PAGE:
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autonomy (n.)
"autonomous condition, power or right of self-government," 1620s, of states, from Greek autonomia "independence," abstract noun from autonomos "independent, living by one's own laws," from autos "self" (see auto-) + nomos "custom, law" (from PIE root *nem- "assign, allot; take"). Of persons, from 1803. In Kantian metaphysics, "doctrine of the Will giving itself its own law, based on conscience."
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conviction (n.)

mid-15c., "the proving or finding of guilt of an offense charged," from Late Latin convictionem (nominative convictio) "proof, refutation," noun of action from past-participle stem of convincere "to overcome decisively," from com-, here perhaps an intensive prefix (see com-), + vincere "to conquer" (from nasalized form of PIE root *weik- (3) "to fight, conquer").

Meaning "mental state of being convinced or fully persuaded" is from 1690s; that of "firm belief, a belief held as proven" is from 1841. In a religious sense, "state of being convinced one has acted in opposition to conscience, admonition of the conscience," from 1670s.

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guilty (adj.)
Old English gyltig "offending, delinquent, criminal," from gylt (see guilt (n.)). In law, "that has committed some specified offense," late 13c. Of conscience, feelings, etc., 1590s. Meaning "person who is guilty" is from 1540s. To plead not guilty is from 15c.; to plead guilty is 19c., though, as OED notes, "Guilty is technically not a plea, but a confession." Related: Guiltily; guiltiness.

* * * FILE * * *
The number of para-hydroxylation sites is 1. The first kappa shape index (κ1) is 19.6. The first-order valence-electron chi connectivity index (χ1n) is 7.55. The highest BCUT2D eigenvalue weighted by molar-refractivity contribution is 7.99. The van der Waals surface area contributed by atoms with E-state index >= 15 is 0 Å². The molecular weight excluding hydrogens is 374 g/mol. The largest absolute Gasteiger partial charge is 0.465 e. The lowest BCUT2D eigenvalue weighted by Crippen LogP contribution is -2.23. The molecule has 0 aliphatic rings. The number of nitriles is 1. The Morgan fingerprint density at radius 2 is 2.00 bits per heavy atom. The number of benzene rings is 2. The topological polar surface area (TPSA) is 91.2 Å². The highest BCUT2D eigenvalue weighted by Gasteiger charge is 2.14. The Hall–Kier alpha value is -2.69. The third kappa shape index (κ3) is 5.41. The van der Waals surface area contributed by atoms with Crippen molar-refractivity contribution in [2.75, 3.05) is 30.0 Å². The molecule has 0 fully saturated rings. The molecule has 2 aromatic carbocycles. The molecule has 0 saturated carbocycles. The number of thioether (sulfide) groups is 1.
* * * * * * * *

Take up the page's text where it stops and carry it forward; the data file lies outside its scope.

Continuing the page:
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compunction (n.)

mid-14c., "remorse, contrition (for wrongdoing, as a means of attaining forgiveness of one;s sins)," from Old French compunction (12c., Modern French componction), from Late Latin compunctionem (nominative compunctio) "remorse; a stinging or pricking" (of the conscience), noun of action from past-participle stem of Latin compungere "to severely prick, sting," from com-, here perhaps an intensive prefix (see com-), + pungere "to prick, pierce" (from suffixed form of PIE root *peuk- "to prick").

The Latin word was used in a figurative sense by early Church writers. Originally a much more intense feeling, similar to "remorse," or "contrition."

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contrite (adj.)

"broken in spirit by a sense of guilt, conscience-stricken and resolved to not sin again," c. 1300, from Old French contrit (12c.) and directly from Latin contritus, literally "worn out, ground to pieces," in Late Latin "penitent," past participle of conterere "to grind," from assimilated form of com "with, together" (see con-) + terere "to rub" (from PIE root *tere- (1) "to rub, turn").

Used in Church Latin in a figurative sense of "crushed in spirit by a sense of sin." Related: Contritely.